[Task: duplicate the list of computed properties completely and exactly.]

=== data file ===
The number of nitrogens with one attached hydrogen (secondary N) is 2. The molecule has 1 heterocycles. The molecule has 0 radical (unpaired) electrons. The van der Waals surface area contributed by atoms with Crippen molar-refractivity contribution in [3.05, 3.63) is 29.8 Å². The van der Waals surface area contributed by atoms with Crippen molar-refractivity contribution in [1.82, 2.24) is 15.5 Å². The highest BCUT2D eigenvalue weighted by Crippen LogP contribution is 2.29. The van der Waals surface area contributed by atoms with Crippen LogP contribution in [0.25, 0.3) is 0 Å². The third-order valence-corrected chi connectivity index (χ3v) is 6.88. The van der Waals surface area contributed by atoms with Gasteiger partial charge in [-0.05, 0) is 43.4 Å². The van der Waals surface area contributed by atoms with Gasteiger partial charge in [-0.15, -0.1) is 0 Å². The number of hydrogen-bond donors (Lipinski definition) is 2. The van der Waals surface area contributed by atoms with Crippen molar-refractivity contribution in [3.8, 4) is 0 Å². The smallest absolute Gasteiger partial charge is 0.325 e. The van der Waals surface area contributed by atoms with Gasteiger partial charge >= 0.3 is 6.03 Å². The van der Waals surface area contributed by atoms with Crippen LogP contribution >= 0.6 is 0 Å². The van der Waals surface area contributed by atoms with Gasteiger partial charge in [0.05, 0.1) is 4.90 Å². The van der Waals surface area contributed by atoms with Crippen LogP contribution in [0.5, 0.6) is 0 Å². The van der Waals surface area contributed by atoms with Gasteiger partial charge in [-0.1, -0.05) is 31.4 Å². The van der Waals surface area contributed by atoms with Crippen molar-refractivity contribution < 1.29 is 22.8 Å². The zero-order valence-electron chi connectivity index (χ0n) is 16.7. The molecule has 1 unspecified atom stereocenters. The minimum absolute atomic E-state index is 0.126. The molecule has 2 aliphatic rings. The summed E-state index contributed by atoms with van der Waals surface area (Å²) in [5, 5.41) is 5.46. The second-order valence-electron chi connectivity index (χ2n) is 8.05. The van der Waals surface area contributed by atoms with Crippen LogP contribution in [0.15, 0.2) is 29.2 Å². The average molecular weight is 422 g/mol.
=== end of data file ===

The number of nitrogens with one attached hydrogen (secondary N) is 2. The molecule has 1 heterocycles. The molecule has 0 radical (unpaired) electrons. The van der Waals surface area contributed by atoms with Crippen molar-refractivity contribution in [3.05, 3.63) is 29.8 Å². The van der Waals surface area contributed by atoms with Crippen molar-refractivity contribution in [1.82, 2.24) is 15.5 Å². The highest BCUT2D eigenvalue weighted by Crippen LogP contribution is 2.29. The van der Waals surface area contributed by atoms with Crippen LogP contribution in [0.25, 0.3) is 0 Å². The third-order valence-corrected chi connectivity index (χ3v) is 6.88. The van der Waals surface area contributed by atoms with Gasteiger partial charge in [-0.05, 0) is 43.4 Å². The van der Waals surface area contributed by atoms with Gasteiger partial charge in [-0.15, -0.1) is 0 Å². The number of hydrogen-bond donors (Lipinski definition) is 2. The van der Waals surface area contributed by atoms with Crippen molar-refractivity contribution in [3.8, 4) is 0 Å². The smallest absolute Gasteiger partial charge is 0.325 e. The van der Waals surface area contributed by atoms with Gasteiger partial charge >= 0.3 is 6.03 Å². The van der Waals surface area contributed by atoms with Crippen LogP contribution >= 0.6 is 0 Å². The van der Waals surface area contributed by atoms with Gasteiger partial charge in [0.05, 0.1) is 4.90 Å². The van der Waals surface area contributed by atoms with Crippen LogP contribution in [0.5, 0.6) is 0 Å². The van der Waals surface area contributed by atoms with Gasteiger partial charge in [-0.1, -0.05) is 31.4 Å². The van der Waals surface area contributed by atoms with Crippen molar-refractivity contribution < 1.29 is 22.8 Å². The zero-order valence-electron chi connectivity index (χ0n) is 16.7. The molecule has 1 unspecified atom stereocenters. The minimum absolute atomic E-state index is 0.126. The molecule has 2 aliphatic rings. The summed E-state index contributed by atoms with van der Waals surface area (Å²) in [5, 5.41) is 5.46. The second-order valence-electron chi connectivity index (χ2n) is 8.05. The van der Waals surface area contributed by atoms with Crippen LogP contribution in [0.15, 0.2) is 29.2 Å². The average molecular weight is 422 g/mol.